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HIV cure strategists: ignore the central nervous system at your patients' peril
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AIDS Jan2 2017 Spector, Stephen A.; Rappaport, Jay
aDepartment of Pediatrics, University of California San Diego, La Jolla bRady Children's Hospital San Diego, California
Early in the AIDS epidemic, numerous investigators determined that central nervous system (CNS) disorders including dementia were common among persons infected with HIV. Moreover, it has been established that infected persons without clearly identified dementia can have mild HIV associated neurological disorders [1]. HIV can be identified within cerebrospinal fluid (CSF) of almost all HIV-infected persons not receiving antiretroviral therapy (ART) and post-mortem brain tissues have readily detectable viral expression primarily within resident microglial cells and macrophages [2,3]. Furthermore, in patients with undetectable viral load in both plasma and CSF, HIV DNA was detectable in all subjects in brain autopsy tissue [4]. Further, experimental animal models in which CD4+ T cells are depleted or absent emphasize the importance of the macrophage reservoir [5,6]. Thus, it is somewhat surprising that the CNS as an important reservoir in persons receiving treatment remains hotly debated.
Numerous publications in the era of effective ART have continued to identify subtle neurological deficits in HIV-infected persons despite what appears to be effective long-term viral suppression. This could be due to immune activation rather than infection of the CNS per-se. However, low-level replication leading to chronic inflammation remains possible. The existence of areas of persistent virus is supported by the multiple pattern decay kinetics of virus in the CNS in patients with neurological disease suggesting differences in the cellular reservoirs in these patients [7]. The association of slower decaying virus in CSF, with low CD4+ T-cell tropism, is suggestive of viral reservoirs within macrophages/microglia, rather than CD4+ T cells. If the slow decline of virus within the CNS is indeed even only partially due to macrophage infection, then curative strategies that ignore this reservoir will fail.
The article by Gama et al.[8] in this issue of AIDS provides additional support in a macaque model for the persistence of virus [in this case simian immunodeficiency virus (SIV)] within the CNS despite what appears to be effective ART suppression of virus for more than a year. In their study, one of three macaques showed increases in activation markers within CSF, and SIV transcripts were identified within the occipital cortex of resident CD68+ macrophages (likely microglia cells). Virus could be reactivated from plasma and tissues including brain. Notably, reactivation in peripheral tissues and the CNS occurred independently and viral genotypes could be distinguished between the CNS and the periphery based on phylogeny. The investigators could also show increasing levels of SIV RNA in the brain resulting from what appears to have been focal viral reactivation. It is important to note that only one of three animals showed this pattern of select CNS latency and reactivation, and it is possible that not all macaques (or humans) will harbor viral reservoirs within the CNS.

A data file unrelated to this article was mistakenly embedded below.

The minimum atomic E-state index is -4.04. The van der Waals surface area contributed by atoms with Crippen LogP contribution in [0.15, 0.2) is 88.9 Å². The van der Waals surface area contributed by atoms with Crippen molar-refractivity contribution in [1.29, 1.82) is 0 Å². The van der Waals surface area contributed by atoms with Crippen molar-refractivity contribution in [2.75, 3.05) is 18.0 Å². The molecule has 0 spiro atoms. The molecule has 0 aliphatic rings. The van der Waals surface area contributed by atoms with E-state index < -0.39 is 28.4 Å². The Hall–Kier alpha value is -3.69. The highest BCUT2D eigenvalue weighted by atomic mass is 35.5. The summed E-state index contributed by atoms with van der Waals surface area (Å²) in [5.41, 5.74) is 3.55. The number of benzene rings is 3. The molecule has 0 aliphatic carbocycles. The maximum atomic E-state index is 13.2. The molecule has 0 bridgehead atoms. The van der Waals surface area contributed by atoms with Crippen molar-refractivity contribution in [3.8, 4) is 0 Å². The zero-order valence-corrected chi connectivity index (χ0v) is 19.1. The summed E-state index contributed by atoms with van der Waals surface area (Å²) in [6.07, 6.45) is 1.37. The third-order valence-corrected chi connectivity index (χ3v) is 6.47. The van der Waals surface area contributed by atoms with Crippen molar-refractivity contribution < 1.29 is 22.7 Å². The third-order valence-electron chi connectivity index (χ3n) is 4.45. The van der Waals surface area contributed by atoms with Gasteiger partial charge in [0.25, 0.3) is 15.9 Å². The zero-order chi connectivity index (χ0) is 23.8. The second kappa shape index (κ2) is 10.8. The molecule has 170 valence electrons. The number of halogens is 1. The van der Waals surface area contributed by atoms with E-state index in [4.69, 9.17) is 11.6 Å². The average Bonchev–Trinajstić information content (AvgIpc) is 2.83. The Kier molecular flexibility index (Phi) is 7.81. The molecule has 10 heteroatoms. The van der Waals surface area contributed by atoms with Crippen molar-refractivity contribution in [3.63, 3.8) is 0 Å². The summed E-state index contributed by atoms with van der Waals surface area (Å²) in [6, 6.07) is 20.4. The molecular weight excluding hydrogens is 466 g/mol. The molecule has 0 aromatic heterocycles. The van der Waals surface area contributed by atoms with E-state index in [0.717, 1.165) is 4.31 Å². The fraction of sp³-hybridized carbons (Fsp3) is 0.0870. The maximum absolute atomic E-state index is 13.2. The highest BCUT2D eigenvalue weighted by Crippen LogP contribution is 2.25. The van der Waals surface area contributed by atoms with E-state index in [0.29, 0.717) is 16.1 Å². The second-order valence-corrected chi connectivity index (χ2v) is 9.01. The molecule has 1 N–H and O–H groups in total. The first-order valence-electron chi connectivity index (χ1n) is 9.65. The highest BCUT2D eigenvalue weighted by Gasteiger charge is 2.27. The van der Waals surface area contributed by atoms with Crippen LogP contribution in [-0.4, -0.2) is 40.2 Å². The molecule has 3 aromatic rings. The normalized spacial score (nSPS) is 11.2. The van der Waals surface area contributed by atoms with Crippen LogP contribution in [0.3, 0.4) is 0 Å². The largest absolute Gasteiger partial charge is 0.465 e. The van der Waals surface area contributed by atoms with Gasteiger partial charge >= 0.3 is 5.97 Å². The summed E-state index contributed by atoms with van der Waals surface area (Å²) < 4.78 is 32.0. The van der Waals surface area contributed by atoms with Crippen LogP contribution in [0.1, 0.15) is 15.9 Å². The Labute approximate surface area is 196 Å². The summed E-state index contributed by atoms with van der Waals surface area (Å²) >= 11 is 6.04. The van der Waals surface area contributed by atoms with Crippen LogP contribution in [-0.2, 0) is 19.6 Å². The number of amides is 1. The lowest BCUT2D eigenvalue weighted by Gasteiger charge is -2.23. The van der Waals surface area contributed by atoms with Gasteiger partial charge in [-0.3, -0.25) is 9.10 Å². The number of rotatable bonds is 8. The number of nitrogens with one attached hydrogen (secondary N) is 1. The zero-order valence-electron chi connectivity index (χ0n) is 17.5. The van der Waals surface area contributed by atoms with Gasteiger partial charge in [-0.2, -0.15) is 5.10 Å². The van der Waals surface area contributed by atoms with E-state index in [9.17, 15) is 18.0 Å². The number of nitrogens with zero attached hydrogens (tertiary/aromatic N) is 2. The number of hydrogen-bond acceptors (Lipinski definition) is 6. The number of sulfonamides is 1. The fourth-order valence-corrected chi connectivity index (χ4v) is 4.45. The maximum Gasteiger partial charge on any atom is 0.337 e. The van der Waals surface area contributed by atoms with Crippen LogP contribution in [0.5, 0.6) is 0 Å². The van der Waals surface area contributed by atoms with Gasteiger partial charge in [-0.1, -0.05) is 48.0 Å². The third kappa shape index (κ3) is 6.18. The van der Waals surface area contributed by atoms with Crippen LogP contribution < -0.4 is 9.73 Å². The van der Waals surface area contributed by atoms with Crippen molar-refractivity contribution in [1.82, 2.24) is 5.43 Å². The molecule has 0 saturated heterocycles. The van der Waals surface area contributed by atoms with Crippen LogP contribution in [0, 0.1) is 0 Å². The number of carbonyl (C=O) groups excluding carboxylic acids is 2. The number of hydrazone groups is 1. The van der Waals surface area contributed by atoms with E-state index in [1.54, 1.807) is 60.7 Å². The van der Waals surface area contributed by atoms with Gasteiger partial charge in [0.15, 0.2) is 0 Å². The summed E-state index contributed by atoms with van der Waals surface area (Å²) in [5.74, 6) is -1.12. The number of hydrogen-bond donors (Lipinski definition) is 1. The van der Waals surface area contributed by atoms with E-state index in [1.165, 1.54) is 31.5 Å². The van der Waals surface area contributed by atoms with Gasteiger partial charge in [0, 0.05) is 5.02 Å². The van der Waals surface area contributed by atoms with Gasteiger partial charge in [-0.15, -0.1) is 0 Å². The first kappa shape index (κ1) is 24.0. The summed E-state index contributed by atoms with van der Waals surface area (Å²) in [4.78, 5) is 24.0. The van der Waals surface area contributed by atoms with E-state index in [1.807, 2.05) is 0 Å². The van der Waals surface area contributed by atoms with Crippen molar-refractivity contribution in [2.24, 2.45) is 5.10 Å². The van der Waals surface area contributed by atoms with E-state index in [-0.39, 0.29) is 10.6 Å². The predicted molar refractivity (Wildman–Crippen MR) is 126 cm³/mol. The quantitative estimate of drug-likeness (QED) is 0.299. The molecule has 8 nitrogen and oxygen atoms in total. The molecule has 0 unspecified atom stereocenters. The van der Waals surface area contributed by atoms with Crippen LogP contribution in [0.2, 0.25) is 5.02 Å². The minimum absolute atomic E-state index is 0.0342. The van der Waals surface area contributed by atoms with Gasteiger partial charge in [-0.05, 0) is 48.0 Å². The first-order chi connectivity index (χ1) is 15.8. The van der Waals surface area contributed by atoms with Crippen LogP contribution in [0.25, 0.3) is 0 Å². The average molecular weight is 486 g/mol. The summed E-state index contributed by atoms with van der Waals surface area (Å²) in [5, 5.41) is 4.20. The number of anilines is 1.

The data from the study by Gama et al.[8] are consistent with recent findings from other groups, strongly suggesting that the CNS can serve as an isolated and independent reservoir of HIV during ART. Several lines of reasoning argue that the CNS should not be ignored when developing a cure strategy for HIV including the CNS is seeded early following initial HIV infection [9,10]; ART penetration into the CNS is known to be poor for many antiretrovirals, thus establishing an environment with inadequate drug levels to fully suppress virus [11,12]; despite prolonged viral suppression on ART, markers of immune activation persist within CSF [13]; neuroimaging studies provide additional evidence for persistent inflammation in patients fully suppressed on ART [14,15]; viral RNA can be detected in the CSF of some patients but not in blood when using the same sensitive assays (CSF escape) [16-18]; and discrete viral sequences can be identified within CSF and plasma supporting the notion that compartmentalized HIV infection occurs independently within the CNS [7,19].
It is interesting to note that only a single patient has been cured after receiving a stem cell transplant from a CCR5-Δ32 homozygous donor [20]. In other patients receiving similar transplants, the time to rebound appears to be elongated, suggestive of a smaller reservoir of infection. It is important to fully characterize this reservoir. Long-lived cells, such as macrophages with slow turnover kinetics, may be particularly resistant to eradication strategies. Moreover, cure strategies should be more inclusive when approaching HIV reservoirs rather than exclusive in devising approaches to eradicate virus. The study by Gama et al.[8] adds additional information in the rhesus macaque model to the increasing accumulated data supporting the CNS, as well as the macrophage/microglia as an occult reservoir of HIV. For those HIV cure strategists, we warn that you ignore the CNS as an HIV reservoir at your patients' peril.